Flashcards in Burns Deck (76):
What is skin?
- The soft outer covering of vertebrates
•The largest organ in the body
•Skin is .5 cm to 4.0 cm thick
T or F: Women have thicker skin than men.
False; men have thicker skin
T or F: The young and elderly have thicker skin than adults.
False; the young and elderly have thinner skin than adults
T or F: Skin on various parts of the body varies in thickness and blood flow
The skin is made up of what three different layers?
Epidermis, dermis, hypodermis
What layer are melanocytes found in? What is the purpose of melanocytes?
Epidermis; melanocytes produce a protective skin-darkening pigment melanin
What layer are langerhans cells found in? What are their purpose?
Epidermis; they protect your skin from infection and produce allergic reactions
What layer are merkel cells found in? what are their functions?
Epidermis; it is a touch receptor
What is the outermost layer of the skin called?
which layer of skin contains blood capillaries, hair follicles glands, nerve endings and receptors?
What layer of the skin is subcutaneous and contains fat and blood vessels?
What are the functions of the skin?
7.Vitamin D synthesis
How do you classify a burn?
By level of cellular injury
•Use of Laser Doppler Flowmetry (LDF), MRI, and thermography
•Most often clinical observation is the techniques used
T or F: Superficial burn is known as a second degree burn.
False; superficial is formally known as a first degree burn
T or F: Partial thickness is formally known as a first degree burn.
False; partial thickness is formally known as a second degree burn
T or F: Full thickness is formally known as a second degree burn.
False; full thickness is formally known as a third degree burn
What are the characteristics of a superficial burn?
•Damage to cells on the epidermis only
•Red painful intact skin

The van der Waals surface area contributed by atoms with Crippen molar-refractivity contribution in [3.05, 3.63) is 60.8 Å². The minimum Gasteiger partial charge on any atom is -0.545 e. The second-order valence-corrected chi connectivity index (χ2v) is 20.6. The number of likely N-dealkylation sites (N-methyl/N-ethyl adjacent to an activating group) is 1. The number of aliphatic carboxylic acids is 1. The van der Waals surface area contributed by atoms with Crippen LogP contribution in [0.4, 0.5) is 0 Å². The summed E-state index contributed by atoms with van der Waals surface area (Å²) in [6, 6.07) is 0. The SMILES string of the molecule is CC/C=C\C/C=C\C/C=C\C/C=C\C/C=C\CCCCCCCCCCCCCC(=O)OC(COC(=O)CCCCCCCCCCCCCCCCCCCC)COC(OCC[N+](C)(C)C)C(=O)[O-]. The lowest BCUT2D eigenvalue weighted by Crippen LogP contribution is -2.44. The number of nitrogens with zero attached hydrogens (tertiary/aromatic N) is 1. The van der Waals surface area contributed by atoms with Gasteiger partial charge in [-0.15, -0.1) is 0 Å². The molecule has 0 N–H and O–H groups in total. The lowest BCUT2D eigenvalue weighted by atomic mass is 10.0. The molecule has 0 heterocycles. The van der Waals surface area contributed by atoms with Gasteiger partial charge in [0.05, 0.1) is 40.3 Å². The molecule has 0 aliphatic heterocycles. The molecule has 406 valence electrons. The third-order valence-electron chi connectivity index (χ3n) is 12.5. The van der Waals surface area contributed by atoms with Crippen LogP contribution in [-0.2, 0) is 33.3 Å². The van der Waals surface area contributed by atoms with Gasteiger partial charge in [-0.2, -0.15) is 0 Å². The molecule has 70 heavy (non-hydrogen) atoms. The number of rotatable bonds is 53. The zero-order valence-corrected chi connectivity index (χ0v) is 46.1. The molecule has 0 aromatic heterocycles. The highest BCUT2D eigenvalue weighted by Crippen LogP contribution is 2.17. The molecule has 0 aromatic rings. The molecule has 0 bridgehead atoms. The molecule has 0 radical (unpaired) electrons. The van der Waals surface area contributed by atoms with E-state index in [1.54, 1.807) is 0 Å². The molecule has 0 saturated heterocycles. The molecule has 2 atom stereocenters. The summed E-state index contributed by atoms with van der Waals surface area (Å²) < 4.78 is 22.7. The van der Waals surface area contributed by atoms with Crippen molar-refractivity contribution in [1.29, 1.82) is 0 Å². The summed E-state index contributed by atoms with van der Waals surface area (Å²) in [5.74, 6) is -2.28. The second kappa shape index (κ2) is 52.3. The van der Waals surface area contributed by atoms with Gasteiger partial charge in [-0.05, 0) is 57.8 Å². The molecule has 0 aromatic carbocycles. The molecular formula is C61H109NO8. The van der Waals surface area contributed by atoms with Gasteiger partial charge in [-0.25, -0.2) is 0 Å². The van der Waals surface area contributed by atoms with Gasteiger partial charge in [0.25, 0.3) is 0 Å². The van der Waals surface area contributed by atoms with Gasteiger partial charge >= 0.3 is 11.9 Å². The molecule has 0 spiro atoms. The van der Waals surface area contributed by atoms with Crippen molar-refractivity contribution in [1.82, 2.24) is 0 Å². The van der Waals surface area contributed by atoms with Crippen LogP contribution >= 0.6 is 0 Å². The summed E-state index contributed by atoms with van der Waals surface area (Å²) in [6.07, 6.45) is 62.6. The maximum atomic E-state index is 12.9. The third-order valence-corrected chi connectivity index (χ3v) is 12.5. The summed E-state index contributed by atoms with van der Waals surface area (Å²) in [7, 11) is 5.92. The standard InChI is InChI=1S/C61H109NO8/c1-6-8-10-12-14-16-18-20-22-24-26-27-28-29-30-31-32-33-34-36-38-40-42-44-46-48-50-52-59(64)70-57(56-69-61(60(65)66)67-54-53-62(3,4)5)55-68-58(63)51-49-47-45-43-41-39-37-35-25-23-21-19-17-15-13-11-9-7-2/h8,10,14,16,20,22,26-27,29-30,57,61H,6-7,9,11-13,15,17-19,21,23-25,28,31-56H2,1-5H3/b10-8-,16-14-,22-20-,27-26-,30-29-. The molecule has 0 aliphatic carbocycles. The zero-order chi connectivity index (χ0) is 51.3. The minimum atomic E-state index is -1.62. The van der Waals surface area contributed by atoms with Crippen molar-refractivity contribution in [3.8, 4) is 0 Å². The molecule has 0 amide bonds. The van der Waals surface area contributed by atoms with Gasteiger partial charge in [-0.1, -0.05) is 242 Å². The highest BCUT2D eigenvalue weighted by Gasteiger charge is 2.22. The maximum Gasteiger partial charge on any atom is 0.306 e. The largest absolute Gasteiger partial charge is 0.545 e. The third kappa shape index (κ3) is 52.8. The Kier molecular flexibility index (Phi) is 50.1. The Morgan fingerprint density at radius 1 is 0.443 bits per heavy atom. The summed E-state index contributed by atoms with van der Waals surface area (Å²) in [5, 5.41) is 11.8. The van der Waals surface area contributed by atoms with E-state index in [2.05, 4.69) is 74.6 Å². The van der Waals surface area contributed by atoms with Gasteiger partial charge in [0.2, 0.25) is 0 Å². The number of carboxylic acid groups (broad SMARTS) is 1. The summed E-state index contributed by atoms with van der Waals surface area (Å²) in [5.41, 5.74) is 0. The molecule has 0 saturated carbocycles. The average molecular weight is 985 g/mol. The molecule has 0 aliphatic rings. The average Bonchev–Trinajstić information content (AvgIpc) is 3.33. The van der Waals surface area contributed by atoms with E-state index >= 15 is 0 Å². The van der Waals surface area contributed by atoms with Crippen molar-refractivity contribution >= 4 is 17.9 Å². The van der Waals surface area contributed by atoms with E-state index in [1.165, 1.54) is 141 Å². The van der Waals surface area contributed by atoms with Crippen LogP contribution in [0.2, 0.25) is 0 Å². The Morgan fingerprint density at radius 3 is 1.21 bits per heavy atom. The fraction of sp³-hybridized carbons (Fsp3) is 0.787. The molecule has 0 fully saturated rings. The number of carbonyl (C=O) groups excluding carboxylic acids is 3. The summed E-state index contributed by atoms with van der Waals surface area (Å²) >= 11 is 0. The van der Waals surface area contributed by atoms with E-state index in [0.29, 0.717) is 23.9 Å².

•Heals spontaneously within 1-7 days
•“Think sun burn”
What are characteristics of a superficial partial thickness?
•Damage to epidermis parts of the dermis
•Red, wet, edematous, painful, blisters
•Reepithelialize in 7-21 days
•Minimal to no scarring
•Hair may be spared/ grow back
What are characteristics of deep partial thickness?
•Severe damage to dermal layer
•Blotchy and white
•Healing 3- 5 weeks (sluggish)
•Grafted to expedite healing
•Infection can lead to full thickness easily
What are characteristics of full thickness?
•Destruction of the epidermis, dermis and sometimes muscle/bone
•5-14 days via skin graft
What is the incidence and prevalence of burns?
•Burn Injuries Receiving Medical Treatment: 450,000
•Fire and Burn Deaths Per Year: 3,400
•Hospitalizations Related to Burn Injury: 40,000, including 30,000 at hospital burn centers
–Survival Rate: 96.1%
•59% Caucasian, 19% African-American, 15% Hispanic, 7% Other
•44% fire/flame, 33% scald, 9% contact, 4% electrical, 3% chemical, 7% other
–Place of Occurrence:
•69% home, 9% occupational, 7% street/highway, 5% Recreational/Sport, 10% Other
What are the types of burns?
• Thermal Burns
• Electrical Burns
• Chemical Burns
How are thermal burns usually caused?
– contact with a hot surface
T or F: Thermal burns are most common in teenagers.
False; Most common in children and older adults
What are the most common mechanisms for thermal burns?
Hot drinks and hot bathwater
T or F: Thermal burns vary in depth secondary to length of exposure to heat source
What type of thermal burns tend to be superficial or partial thickness burns?
Scald burns tend to be superficial or partial thickness burns
What type of thermal burns tend to be partial and full thickness?
Flame burns are usually partial and full thickness; contact burns can be partial to full thickness
What two types of thermal burns are considered "dirty wounds"?
Flame and scald; because debris from the fire or hot liquid can
contaminate the wound
T or F: If the skin barrier is broken there is a greater
chance for infection
True; This may then change treatment option; such
as dressing choice
T or F: Electrical burns require special consideration because where the electrical current enters the body and exists
What type of burn typically has an entrance wound and an exit wound?
Do electrical burns require cardiac monitoring?
What type of burns are caused by high voltage, low voltage or lightning?
What type of burns are a result of reduction, oxidation, corrosion or the desecration of body tissue?
T or F: Chemical burns alter pH and metabolism.
What setting do chemical burns usually occur in?
What kind of burn can occur with misuse of household cleaners?
T or F: Chemical burns tend to be shallow.